THIS IS A RESPONSE TO THE CONTROVERSIAL DOCUMENTARY: 180.
A special review by Documentarystorm contributor Brandie Silva. Write your own reviews! Contact us here.
I value life as I value time. It is to be spent seeking happiness and peace and sharing what you find with others – every day, all the time, even when people aren’t noticing. That’s my take.
Ray Comfort maybe views life a little differently.
He seems to value his life so much that he needs to make films (180 – Movie – The Case Against Murdering the Unborn Child) about his opinions to qualify his existence. And believe he’s entitled to that. I believe he is free to make whatever film he wants, purporting whatever he feels to be true and that websites advocating for freedom of expression should be at liberty to offer a complete spectrum of ideological information.
Thankfully I’m free too. I’m free to share, as Comfort does, my opinion of his art* and how it makes me feel.
I don’t find Comfort disturbing, but just simply annoying. His 33-minute work is just another extremist rant about something the population and law makers of the western world have decided will make up part of our democratic freedom.
Extremists have always existed, will always exist and there is a place for all of us in this world.
Comfort should be thanking his God for that.
He should be thankful that people are tolerant of his severe and often ridiculous expression of his beliefs and stranger than science-fiction pairings of history with present day way of life.
He should be thankful that he is not being targeted in a hateful way for calling the majority of our population ‘unclear thinkers of low moral standards who make uninformed and unintelligent choices.’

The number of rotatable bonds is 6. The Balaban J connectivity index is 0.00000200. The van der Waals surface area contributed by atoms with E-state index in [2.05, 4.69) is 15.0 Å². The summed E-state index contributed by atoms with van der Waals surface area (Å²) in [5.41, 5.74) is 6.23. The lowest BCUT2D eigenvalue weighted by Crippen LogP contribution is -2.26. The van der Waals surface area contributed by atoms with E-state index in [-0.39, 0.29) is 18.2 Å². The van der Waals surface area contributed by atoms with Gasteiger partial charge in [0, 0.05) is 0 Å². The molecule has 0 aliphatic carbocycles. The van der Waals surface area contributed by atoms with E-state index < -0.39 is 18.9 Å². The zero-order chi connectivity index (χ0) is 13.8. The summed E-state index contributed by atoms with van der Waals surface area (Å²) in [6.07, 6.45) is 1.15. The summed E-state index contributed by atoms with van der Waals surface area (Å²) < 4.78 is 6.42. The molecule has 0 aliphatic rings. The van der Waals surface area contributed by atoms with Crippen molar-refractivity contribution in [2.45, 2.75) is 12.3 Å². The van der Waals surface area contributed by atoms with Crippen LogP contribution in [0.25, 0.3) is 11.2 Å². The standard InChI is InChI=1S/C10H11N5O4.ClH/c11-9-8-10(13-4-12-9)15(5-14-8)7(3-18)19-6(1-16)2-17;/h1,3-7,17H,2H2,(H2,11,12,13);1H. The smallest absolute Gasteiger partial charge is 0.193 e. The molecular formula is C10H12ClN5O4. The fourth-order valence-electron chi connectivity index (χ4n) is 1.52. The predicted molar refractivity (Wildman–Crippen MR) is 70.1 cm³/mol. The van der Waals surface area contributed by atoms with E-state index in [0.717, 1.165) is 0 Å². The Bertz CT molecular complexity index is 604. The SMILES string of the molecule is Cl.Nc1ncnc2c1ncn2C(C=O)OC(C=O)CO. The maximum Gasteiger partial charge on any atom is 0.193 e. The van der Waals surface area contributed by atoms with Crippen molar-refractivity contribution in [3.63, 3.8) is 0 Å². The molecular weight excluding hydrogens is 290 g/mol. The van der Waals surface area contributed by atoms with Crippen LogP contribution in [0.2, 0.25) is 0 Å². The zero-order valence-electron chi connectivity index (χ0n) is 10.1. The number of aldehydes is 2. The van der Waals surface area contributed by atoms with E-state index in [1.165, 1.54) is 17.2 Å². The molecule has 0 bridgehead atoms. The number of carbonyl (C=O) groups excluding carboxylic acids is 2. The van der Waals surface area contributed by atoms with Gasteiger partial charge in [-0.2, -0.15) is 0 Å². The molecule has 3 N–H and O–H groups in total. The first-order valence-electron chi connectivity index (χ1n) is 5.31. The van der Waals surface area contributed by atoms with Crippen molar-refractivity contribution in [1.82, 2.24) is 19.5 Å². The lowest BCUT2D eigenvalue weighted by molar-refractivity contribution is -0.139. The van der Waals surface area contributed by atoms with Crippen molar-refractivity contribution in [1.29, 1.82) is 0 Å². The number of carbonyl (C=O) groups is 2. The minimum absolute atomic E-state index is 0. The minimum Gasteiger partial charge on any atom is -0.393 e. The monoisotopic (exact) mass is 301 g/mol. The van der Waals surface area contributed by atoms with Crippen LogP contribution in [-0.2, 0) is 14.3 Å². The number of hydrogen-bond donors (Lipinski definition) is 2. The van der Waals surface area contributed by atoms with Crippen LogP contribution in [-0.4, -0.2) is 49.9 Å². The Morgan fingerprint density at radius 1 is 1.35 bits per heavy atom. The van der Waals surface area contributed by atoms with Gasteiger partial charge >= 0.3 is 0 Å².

If you watch the video, you will see the reference.
Fact is that not only has abortion been sanctioned by governments for a very long time – Roe vs. Wade made a precedent in 1973, but since then, it has been upheld over and over and over – for almost 30 years. The just over a decade-long Nazi regime was overturned by the world, we all understood that something had gone terribly wrong and eventually, Germans recognized it and even now, as Comfort points out, continue to recognize it as a mistake.
That says a lot.
Certainly more than Comfort does, and much more directly.
It isn’t until almost the seventeenth minute of this film that the audience is given the connection it is scrambling to make: how does Comfort compare the Holocaust and abortion?
So Comfort says that Hitler decided the Jews were non-humans and this justified exterminating them and that granting abortion is the consideration of a baby in-utero as non -human, and that is (in his opinion) simply not the case, so we as a society are no better than Hitler.
That’s just too simple a deduction, I’m afraid.
The people killed by Hitler’s regime were independent, living, breathing, working, ambulant, thinking, present and reflective human beings. How does that ‘life’ comparable to the ‘life’ of a fetus?
Right, it doesn’t.
I was thinking that maybe Comfort was attempting to say we’re all like the German masses who followed a tyrannical leader, adhering to his rules and laws, but that wasn’t what he was doing. I think that might have actually made a better and more reasonable argument.